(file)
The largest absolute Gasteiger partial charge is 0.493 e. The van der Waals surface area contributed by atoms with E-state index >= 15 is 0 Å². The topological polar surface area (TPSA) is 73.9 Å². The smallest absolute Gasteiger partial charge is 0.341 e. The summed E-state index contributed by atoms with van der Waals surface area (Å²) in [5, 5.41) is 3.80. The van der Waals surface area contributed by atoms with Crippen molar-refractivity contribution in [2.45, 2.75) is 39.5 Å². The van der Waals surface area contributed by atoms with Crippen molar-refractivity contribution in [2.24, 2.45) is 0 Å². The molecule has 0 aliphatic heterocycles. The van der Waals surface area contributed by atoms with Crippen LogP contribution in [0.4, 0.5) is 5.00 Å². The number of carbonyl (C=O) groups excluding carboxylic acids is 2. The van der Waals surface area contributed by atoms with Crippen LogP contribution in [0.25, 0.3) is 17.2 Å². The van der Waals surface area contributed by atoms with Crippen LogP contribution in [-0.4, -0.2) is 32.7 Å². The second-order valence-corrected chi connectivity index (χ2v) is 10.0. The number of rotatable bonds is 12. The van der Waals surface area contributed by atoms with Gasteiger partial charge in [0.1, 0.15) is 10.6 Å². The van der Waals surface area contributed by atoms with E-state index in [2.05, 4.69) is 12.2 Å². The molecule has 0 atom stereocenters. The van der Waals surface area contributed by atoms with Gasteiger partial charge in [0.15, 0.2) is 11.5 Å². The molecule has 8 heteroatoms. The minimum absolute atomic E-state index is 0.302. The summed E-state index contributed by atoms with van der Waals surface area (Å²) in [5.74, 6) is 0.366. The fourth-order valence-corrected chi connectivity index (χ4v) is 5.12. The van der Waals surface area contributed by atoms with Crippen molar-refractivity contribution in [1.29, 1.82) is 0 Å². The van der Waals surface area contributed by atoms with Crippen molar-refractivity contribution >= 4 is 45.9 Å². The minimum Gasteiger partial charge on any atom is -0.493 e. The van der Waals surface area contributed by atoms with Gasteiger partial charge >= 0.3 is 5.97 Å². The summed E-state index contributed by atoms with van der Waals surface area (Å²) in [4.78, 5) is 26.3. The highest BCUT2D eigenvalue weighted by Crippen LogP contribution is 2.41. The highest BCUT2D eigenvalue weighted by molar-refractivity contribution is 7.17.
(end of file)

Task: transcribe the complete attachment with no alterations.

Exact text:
The largest absolute Gasteiger partial charge is 0.493 e. The van der Waals surface area contributed by atoms with E-state index >= 15 is 0 Å². The topological polar surface area (TPSA) is 73.9 Å². The smallest absolute Gasteiger partial charge is 0.341 e. The summed E-state index contributed by atoms with van der Waals surface area (Å²) in [5, 5.41) is 3.80. The van der Waals surface area contributed by atoms with Crippen molar-refractivity contribution in [2.45, 2.75) is 39.5 Å². The van der Waals surface area contributed by atoms with Crippen molar-refractivity contribution in [2.24, 2.45) is 0 Å². The molecule has 0 aliphatic heterocycles. The van der Waals surface area contributed by atoms with Crippen LogP contribution in [0.4, 0.5) is 5.00 Å². The number of carbonyl (C=O) groups excluding carboxylic acids is 2. The van der Waals surface area contributed by atoms with Crippen LogP contribution in [0.25, 0.3) is 17.2 Å². The van der Waals surface area contributed by atoms with Crippen LogP contribution in [-0.4, -0.2) is 32.7 Å². The second-order valence-corrected chi connectivity index (χ2v) is 10.0. The number of rotatable bonds is 12. The van der Waals surface area contributed by atoms with Gasteiger partial charge in [0.1, 0.15) is 10.6 Å². The van der Waals surface area contributed by atoms with E-state index in [2.05, 4.69) is 12.2 Å². The molecule has 0 atom stereocenters. The van der Waals surface area contributed by atoms with Gasteiger partial charge in [0.15, 0.2) is 11.5 Å². The molecule has 8 heteroatoms. The minimum absolute atomic E-state index is 0.302. The summed E-state index contributed by atoms with van der Waals surface area (Å²) in [5.74, 6) is 0.366. The fourth-order valence-corrected chi connectivity index (χ4v) is 5.12. The van der Waals surface area contributed by atoms with Crippen molar-refractivity contribution in [1.29, 1.82) is 0 Å². The van der Waals surface area contributed by atoms with Crippen molar-refractivity contribution >= 4 is 45.9 Å². The minimum Gasteiger partial charge on any atom is -0.493 e. The van der Waals surface area contributed by atoms with Gasteiger partial charge >= 0.3 is 5.97 Å². The summed E-state index contributed by atoms with van der Waals surface area (Å²) in [4.78, 5) is 26.3. The highest BCUT2D eigenvalue weighted by Crippen LogP contribution is 2.41. The highest BCUT2D eigenvalue weighted by molar-refractivity contribution is 7.17.